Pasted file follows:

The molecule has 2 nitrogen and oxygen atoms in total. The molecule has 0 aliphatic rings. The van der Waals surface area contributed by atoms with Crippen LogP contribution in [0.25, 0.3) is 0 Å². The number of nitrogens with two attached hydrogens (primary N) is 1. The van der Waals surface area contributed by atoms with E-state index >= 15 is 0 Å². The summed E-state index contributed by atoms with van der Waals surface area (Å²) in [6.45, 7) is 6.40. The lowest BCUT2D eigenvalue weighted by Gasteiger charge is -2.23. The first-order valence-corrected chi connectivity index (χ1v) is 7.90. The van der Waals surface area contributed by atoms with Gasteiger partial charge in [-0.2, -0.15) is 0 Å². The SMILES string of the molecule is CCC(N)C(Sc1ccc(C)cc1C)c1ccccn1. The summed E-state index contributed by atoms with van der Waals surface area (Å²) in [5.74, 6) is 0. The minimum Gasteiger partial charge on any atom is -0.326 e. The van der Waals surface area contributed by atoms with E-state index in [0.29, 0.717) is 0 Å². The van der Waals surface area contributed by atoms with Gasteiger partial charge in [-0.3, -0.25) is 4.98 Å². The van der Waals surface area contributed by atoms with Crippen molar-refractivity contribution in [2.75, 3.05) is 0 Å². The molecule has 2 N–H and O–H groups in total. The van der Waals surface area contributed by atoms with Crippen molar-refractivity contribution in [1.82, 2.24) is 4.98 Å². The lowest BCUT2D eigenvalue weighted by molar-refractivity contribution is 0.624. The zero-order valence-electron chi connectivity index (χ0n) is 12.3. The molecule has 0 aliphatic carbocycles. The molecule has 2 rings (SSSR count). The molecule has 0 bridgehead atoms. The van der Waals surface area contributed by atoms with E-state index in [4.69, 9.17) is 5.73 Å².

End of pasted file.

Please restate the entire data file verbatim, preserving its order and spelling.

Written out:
The molecule has 2 nitrogen and oxygen atoms in total. The molecule has 0 aliphatic rings. The van der Waals surface area contributed by atoms with Crippen LogP contribution in [0.25, 0.3) is 0 Å². The number of nitrogens with two attached hydrogens (primary N) is 1. The van der Waals surface area contributed by atoms with E-state index >= 15 is 0 Å². The summed E-state index contributed by atoms with van der Waals surface area (Å²) in [6.45, 7) is 6.40. The lowest BCUT2D eigenvalue weighted by Gasteiger charge is -2.23. The first-order valence-corrected chi connectivity index (χ1v) is 7.90. The van der Waals surface area contributed by atoms with Gasteiger partial charge in [-0.2, -0.15) is 0 Å². The SMILES string of the molecule is CCC(N)C(Sc1ccc(C)cc1C)c1ccccn1. The summed E-state index contributed by atoms with van der Waals surface area (Å²) in [5.74, 6) is 0. The minimum Gasteiger partial charge on any atom is -0.326 e. The van der Waals surface area contributed by atoms with E-state index in [0.29, 0.717) is 0 Å². The van der Waals surface area contributed by atoms with Gasteiger partial charge in [-0.3, -0.25) is 4.98 Å². The van der Waals surface area contributed by atoms with Crippen molar-refractivity contribution in [2.75, 3.05) is 0 Å². The molecule has 2 N–H and O–H groups in total. The van der Waals surface area contributed by atoms with Crippen molar-refractivity contribution in [1.82, 2.24) is 4.98 Å². The lowest BCUT2D eigenvalue weighted by molar-refractivity contribution is 0.624. The zero-order valence-electron chi connectivity index (χ0n) is 12.3. The molecule has 0 aliphatic carbocycles. The molecule has 2 rings (SSSR count). The molecule has 0 bridgehead atoms. The van der Waals surface area contributed by atoms with E-state index in [4.69, 9.17) is 5.73 Å².